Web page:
Enter every activity without giving mental recognition to the possibility of defeat. Concentrate on your strengths, instead of your weaknesses… on your powers, instead of your problems.
~Paul J. Meyer (May 21, 1928 – October 26, 2009)
SUCCESS magazine refers to Paul J. as “more than a leader, an achiever, and a winner. He believes whatever you vividly imagine, ardently desire, sincerely believe and enthusiastically act upon must inevitably come to pass. And for more than five decades, by spreading this message, he has inspired millions of people around the world to become winners in every facet of their lives. Paul J. Meyer is considered one of the most influential people in the history of the personal-achievement industry. He is the No.1-selling author of personal-development materials in the world. He has sold more than $2.5 billion worth of materials translated into more than 60 countries worldwide. Just a single program—The Dynamics of Personal Motivation—has racked up more than $700 million in sales.”
We all want success, and why not? However, some get it while most others don’t; not even that, a few achieve astronomical success beyond anyone’s dreams. Why is it so? When God created us in His own image, why we grow up to be so different in practically every walk of life? Everyone would have a good reason that may or may not satisfy his/her personal ego. And yet, there remain hidden from public view individual facts that can assist us in noticeably rising above the crowds, provided we pay heed to them. We must bring about a change in our attitude, besides other functionalities. We need to start working from the ground up. There exists an urgent need in our lives to identify the catalysts that can help us develop the necessary skills for success. Once we reach that stage, a distinct transition in our attitude will be evident for everyone else to notice and appreciate.
“Every great player has learned the two Cs: how to concentrate and maintain composure.” Byron Nelson, the author of this quote, and the 20th-Century American Pro-golfer is considered to be one of the greatest players of the sport of all time. Naturally, he knew a bit about the power of ‘Concentration’ and ‘Composure’ to acclaim the glory. How else could he play the game with such excellence and win “11 consecutive tournaments and 18 total tournaments in 1945?” (Wikipedia)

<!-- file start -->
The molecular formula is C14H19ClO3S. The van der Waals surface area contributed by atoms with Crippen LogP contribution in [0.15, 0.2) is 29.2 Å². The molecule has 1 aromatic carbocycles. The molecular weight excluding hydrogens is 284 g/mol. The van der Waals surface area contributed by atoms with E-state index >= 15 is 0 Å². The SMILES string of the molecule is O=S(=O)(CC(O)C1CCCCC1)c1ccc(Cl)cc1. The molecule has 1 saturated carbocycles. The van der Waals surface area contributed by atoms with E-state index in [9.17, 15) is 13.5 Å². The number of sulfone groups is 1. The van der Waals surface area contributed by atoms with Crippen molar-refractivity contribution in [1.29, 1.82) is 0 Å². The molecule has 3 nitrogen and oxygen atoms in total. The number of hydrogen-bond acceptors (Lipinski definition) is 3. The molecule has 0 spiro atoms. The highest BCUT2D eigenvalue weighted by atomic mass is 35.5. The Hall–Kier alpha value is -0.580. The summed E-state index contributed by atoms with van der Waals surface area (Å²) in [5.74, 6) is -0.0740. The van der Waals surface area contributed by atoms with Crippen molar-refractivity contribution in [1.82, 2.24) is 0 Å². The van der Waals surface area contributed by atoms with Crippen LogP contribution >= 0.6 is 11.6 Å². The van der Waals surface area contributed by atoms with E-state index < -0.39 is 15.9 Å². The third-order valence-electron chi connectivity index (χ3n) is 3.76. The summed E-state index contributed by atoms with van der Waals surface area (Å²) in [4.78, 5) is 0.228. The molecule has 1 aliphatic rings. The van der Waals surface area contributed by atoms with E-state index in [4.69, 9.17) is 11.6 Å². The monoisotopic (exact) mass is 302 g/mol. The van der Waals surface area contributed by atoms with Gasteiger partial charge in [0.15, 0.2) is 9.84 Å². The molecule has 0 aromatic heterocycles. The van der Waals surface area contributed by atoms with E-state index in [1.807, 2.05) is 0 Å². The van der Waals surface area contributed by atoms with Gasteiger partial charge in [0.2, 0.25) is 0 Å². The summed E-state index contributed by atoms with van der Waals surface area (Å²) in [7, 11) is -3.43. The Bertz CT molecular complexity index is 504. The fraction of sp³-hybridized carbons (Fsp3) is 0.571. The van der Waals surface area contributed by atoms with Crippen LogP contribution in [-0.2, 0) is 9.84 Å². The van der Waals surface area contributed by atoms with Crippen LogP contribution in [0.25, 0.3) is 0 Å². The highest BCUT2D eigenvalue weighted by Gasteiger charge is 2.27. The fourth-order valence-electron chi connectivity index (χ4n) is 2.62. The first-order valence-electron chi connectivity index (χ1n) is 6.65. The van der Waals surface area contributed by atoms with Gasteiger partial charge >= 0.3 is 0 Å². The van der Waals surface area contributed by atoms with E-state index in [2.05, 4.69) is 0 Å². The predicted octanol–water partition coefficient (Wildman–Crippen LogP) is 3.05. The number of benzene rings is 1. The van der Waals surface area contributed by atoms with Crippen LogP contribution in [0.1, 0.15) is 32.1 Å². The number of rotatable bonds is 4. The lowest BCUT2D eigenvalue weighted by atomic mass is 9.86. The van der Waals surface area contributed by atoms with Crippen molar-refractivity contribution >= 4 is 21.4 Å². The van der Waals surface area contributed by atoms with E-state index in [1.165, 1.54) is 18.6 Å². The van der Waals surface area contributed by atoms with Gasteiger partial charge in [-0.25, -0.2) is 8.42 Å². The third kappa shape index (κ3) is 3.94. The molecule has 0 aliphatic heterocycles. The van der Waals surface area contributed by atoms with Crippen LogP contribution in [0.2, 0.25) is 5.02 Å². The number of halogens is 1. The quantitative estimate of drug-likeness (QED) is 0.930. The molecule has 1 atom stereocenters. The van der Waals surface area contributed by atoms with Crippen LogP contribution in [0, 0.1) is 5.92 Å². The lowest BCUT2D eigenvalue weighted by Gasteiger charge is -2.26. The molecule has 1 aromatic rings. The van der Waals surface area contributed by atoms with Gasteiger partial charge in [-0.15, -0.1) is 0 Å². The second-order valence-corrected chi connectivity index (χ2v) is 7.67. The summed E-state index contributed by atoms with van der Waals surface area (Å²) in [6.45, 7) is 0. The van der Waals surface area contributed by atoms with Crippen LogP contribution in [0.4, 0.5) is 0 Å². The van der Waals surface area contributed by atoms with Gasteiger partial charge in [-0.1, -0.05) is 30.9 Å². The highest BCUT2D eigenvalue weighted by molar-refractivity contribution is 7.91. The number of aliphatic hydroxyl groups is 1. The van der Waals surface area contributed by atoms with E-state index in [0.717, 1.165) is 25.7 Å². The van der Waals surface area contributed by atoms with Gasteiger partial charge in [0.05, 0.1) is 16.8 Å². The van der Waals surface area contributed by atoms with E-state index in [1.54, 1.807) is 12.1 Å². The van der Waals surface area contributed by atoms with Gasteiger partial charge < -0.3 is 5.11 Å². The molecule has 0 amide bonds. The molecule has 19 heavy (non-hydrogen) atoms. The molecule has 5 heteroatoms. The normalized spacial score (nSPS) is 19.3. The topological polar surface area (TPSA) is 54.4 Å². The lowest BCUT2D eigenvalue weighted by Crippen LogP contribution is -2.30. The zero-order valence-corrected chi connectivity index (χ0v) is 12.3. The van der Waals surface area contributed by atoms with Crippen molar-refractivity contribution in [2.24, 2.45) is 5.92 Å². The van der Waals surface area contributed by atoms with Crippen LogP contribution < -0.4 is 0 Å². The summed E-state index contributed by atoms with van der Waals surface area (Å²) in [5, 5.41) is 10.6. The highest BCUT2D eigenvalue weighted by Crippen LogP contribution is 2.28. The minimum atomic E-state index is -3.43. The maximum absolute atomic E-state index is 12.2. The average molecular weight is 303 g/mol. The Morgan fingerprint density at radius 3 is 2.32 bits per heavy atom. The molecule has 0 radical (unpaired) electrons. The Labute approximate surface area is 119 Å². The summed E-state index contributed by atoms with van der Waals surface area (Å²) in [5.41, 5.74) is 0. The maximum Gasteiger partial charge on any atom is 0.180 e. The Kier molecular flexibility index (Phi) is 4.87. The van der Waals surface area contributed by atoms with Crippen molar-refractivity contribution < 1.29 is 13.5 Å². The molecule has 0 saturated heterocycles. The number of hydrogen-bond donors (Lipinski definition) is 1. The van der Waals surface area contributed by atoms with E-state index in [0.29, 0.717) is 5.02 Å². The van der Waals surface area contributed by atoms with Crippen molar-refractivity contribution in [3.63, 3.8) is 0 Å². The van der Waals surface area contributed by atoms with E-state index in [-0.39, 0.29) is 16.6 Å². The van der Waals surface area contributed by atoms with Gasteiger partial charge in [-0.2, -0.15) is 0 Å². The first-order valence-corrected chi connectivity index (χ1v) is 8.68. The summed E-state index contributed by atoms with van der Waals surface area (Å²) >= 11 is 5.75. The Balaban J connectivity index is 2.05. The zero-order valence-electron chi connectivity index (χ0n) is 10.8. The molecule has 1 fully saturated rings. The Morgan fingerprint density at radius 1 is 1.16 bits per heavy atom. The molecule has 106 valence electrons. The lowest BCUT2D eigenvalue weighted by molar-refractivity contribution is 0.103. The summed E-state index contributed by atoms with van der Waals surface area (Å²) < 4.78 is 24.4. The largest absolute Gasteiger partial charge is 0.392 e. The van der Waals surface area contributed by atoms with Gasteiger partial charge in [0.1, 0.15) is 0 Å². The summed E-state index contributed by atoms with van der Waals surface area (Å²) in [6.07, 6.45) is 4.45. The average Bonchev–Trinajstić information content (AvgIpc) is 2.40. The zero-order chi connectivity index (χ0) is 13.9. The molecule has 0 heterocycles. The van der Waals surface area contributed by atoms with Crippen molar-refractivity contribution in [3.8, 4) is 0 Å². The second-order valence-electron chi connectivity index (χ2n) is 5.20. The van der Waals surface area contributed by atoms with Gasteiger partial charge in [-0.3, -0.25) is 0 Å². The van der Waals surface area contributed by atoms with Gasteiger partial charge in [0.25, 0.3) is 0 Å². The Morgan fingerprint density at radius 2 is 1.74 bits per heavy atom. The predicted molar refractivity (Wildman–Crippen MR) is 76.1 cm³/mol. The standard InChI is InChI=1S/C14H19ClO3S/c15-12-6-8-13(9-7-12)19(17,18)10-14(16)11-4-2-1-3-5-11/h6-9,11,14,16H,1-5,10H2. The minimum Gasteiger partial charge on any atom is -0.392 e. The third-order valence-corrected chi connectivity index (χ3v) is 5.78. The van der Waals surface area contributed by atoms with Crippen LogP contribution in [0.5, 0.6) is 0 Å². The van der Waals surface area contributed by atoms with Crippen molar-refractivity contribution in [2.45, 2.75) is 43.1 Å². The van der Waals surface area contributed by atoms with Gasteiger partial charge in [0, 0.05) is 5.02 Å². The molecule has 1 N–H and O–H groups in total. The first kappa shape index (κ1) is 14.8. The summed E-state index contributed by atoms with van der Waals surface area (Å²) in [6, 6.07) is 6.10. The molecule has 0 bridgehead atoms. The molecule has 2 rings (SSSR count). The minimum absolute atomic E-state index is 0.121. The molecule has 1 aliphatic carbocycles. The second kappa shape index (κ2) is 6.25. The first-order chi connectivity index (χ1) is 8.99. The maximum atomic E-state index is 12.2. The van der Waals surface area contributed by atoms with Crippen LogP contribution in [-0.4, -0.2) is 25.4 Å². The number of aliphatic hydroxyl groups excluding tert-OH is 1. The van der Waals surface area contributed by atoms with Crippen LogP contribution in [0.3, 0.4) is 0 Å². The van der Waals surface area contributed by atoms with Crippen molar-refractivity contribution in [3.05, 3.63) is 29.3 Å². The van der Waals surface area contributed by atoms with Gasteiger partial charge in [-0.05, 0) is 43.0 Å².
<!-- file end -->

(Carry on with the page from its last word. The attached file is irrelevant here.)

Who can deny that we must first get into a state of absolute composure before concentrating on anything with certainty? The job at hand, no matter whether an easy fix or the one posing a grave challenge, demands 100% attention. Distraction can, and does often, result in disaster. Unless we put our mind at rest and banish other nagging thoughts out of our system, the result is much likely to be mediocre or, worse, an utter failure. As such, the power of composure towards achieving the goal of concentration can never be undermined. However, there is a crucial link that also demands our attention. Without making ‘contemplation’ an indispensable weapon in our arsenal to ward off distractions, we may never make use of the other two, period!
“Beauty in things exists in the mind which contemplates them.” –David Hume. Stanford Encyclopedia of Philosophy refers to this great 18th-Century thinker “as one of the most important philosophers to write in English, David Hume (1711–1776) was also well known in his own time as historian and essayist. A master stylist in any genre…. Charles Darwin regarded his work as a central influence on the theory of evolution.” I am sure the learned and well-informed readers can conveniently ascertain the reasoning behind such a robust assessment of David’s focus on ‘contemplation.’
On the other hand, contemplating negativity gives birth to destructive repercussions, no matter how genuine our intent behind an act. We can learn a lot from the following statement by Dorothy Gilman, an American writer. “Hell is more like boredom, or not having enough to do, and too much time to contemplate one’s deficiencies.” She earned fame for “children’s stories written under the name Dorothy Gilman Butters. From then on, she began writing adult novels about Mrs. Pollifax, a retired grandmother who becomes a CIA agent. The Mrs. Pollifax series made Gilman famous.” I guess the answer to most of our present-day troubles lies in her sage advice to forget about our deficiencies. Let us concentrate more on our strengths to keep away from the proverbial ‘hell.’
Here is a glimpse of what Aristotle, the 4th-Century Greek philosopher, and polymath, had this to say about the power of composure. “The beauty of the soul shines out when a man bears with composure one heavy mischance after another, not because he does not feel them, but because he is a man of high and heroic temper.” Do you know of any person alive or dead that never had a single mischance in life? I don’t! Given the fact we are all surrounded by an air of misfortune all around, we need an antidote to see us survive, and not just survive but also to thrive. The above words of wisdom that continue to influence mankind through millenniums continue to hold their sway in difficult times like the one entire humanity is phased with, bar none. Yes, it is true nobody has a cure for the raging COVID-19 pandemic. Yet, a large number of untiring heroes continue to put up one of the most courageous fights we shall ever witness in an entire lifetime. Isn’t it time we paused for a moment and appreciated the power of composure that fuels their generous acts day in and day out?
I humbly salute all the dedicated souls that have come out with incomparable zeal to the rescue of the vulnerable sections of our society.
Thank You All!